Thursday, October 29, 2015

Late October

The colors in the woods have dulled and turned drab. Crops are being harvested and fields are being plowed under. Winds… rains… low temperatures and overnight frosts. Yes, it is late October in Michigan and we are heading into a fine, refreshing time of the year.

Temperatures in the boat bay don't drop as low as the outside overnight low, but it doesn't warm up very well either - 46 in there today. The next coat of paint is waiting for the next day promising a bit of warmth. Looks like that will be Sunday; then Tuesday.

All things considered, turning Gardens at the end of next week - even if the paint work isn't completed - is beginning to make sense to me. Turn her for the winter; fit out the interior and decks as I can; turn her again in the spring to finish up the bottom and paint; and turn her again to paint the decks and outfit her.

Why not turn the boat this week and use next week's warmer weather to get started on the interior? My help isn't available this week. It's as simple as that.

Late October heading into one of the finest times of the year - just not great boatbuilding weather.

Sunday, October 25, 2015

End of the Month?

Can I get Gardens painted and turned over by the end of the month? Maybe... but probably not. Painting continues albeit slowly. Weather dictates when I can paint but last week's cold has passed and conditions have been more favorable. Still, the process seems to stretch out interminably and I think back on days lost this past summer... Can't do anything about those lost days now so I'll just keep plugging away.

I think the bigger issue now is getting enough help here at one time to do the deed.

Wednesday, October 21, 2015

While Paint Dries

Warmer temperatures allowed for painting yesterday.

While the paint dries I need something to do. Small, and some not so small, parts need work, including the mizzen mast step, the outboard bracket and the centerboard.

Gardens' mizzen mast step was first made up according to the drawing a couple years ago. This summer, with a mizzen mast mock-up (one of my test birdsmouth assemblies), I realized the front edge of the mast was not supported by the mast step. I glued up a new step a month ago and today took advantage of the paint drying to cut the step to size & shape - with one variation. (The first step is maple and mahogany; the new one is cherry and mahogany - it's what I had on hand.)

Yes, the new one needs sanding and finishing but I'm marking it as progress.

As for the outboard bracket, there is drilling, fitting, trimming, sanding, drilling, finishing and assembling to do. These are all small tasks that can be done to fill time and without hurry.

The centerboard was also assembled two years ago but needs to be finished: faired, sanded, drilled (pivot hole) and painted. These tasks, too, will be done over the next few days as paint dries.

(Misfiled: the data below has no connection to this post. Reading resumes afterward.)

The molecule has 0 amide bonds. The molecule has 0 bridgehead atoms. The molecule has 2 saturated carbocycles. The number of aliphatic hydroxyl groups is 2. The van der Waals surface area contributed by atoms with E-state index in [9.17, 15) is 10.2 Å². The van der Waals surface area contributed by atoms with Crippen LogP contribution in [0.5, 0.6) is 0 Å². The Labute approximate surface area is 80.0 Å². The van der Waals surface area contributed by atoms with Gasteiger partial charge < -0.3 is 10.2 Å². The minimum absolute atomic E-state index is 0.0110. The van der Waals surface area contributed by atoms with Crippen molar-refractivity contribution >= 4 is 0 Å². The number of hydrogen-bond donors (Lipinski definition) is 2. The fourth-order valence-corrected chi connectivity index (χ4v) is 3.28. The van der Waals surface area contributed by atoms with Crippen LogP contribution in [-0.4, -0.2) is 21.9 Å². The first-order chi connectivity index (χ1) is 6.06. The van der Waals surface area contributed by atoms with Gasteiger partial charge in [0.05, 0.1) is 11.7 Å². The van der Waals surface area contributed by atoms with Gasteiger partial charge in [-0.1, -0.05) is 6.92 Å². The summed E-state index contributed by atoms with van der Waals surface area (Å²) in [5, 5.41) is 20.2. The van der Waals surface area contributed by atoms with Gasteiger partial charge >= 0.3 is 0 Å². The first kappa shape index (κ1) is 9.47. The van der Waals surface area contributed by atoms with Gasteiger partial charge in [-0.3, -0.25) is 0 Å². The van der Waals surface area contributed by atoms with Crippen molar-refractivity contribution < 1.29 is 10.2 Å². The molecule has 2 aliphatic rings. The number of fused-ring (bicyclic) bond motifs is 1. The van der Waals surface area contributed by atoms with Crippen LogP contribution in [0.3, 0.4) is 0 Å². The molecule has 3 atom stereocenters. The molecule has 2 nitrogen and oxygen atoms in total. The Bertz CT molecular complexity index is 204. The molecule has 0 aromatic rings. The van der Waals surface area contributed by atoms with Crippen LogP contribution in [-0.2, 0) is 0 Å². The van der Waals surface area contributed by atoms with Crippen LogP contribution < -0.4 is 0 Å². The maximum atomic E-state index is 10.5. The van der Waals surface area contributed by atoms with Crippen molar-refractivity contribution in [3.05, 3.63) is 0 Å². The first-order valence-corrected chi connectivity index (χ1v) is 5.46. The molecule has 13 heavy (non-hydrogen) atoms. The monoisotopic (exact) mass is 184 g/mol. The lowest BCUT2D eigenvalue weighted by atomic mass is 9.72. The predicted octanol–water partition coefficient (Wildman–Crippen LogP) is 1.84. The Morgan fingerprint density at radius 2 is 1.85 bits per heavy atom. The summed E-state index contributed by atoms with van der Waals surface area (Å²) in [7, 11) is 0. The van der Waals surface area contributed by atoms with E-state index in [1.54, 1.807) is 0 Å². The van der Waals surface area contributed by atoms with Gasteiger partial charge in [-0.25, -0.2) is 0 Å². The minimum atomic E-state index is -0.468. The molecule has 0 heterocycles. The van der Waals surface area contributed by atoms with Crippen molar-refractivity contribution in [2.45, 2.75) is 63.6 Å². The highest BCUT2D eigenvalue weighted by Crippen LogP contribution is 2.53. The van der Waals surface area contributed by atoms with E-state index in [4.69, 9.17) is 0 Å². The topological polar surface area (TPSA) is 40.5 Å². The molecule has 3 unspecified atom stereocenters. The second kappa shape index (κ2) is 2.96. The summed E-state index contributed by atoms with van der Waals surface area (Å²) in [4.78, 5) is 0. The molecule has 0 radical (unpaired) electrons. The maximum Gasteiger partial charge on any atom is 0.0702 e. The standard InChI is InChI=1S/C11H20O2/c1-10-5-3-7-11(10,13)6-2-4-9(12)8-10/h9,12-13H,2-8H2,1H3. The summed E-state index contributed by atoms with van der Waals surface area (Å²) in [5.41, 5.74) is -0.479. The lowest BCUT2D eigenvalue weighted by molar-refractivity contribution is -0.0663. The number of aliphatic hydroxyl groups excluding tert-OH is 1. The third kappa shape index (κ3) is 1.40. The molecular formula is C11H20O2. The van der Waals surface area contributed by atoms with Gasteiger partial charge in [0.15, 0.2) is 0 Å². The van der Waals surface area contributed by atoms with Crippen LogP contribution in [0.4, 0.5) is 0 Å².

Sunday, October 18, 2015

A Beautiful Day in the Neighborhood…

Yes, autumn in Michigan is gorgeous - bright, crystal clear, blue sky, brilliant sunshine, wonderful color in the trees and gusty winds whipping fallen leaves around the yard.

Yes, absolutely gorgeous - and too cold for painting in an unheated barn! We've had frost the last two nights and daytime highs in the mid-40s.

But all was not lost:
  • Some clean up in the boat bay and in the shop.
  • Experimenting with different colors for the cockpit.
  • Planning and estimating materials for winterizing the boat bay.
  • Preparing blocks to support Gardens when we turn her over.
  • Lining up helpers for turning Gardens over.

This coming week looks promising: warmer, with less wind, but losing three days of painting time (Friday was lost to a doctor's appointment and errands in Grand Rapids) means Gardens may not be ready to turn over by the end of the month.

Thursday, October 15, 2015

Story Board

Jan is an interior designer and artist - and she always uses a story board when planning a project (painting rooms or the house) but not a watercolor, oil or acrylic painting (those just seem to flow naturally). The story board helps her visualize different combinations of colors. While I spent a good bit of time thinking about a color scheme for Gardens, I never made a story board to help me decide anything. Until this week…

I had picked out a nice, soft, buttery, creamy yellow ("Fired Clay") for the hull and hunter green for the sheer strake to be off-set with varnished Douglas Fir trim. I really had no idea for deck or interior colors. My story board - a small mock-up cobbled together this week - is helping me sort things out.

That "nice, soft, buttery, creamy yellow" contrasts nicely with the white primer - until there is no white primer next to it. It also looks very white in direct sunlight - just not as harsh as a "real" white would be.

The hunter green is very dark and, in certain light (like our kitchen lighting), looks black.

The color of the deck sample ("Camouflage") is not the same as the "nice, soft, buttery, creamy yellow" but in certain light they look identical. In certain light the deck color has a green tint to it; in other light it looks white. It is amazing to me how much light and shadow affects color.

The deck piece comes off the mock-up easily so I can try different colors without any trouble (beyond picking and choosing colors).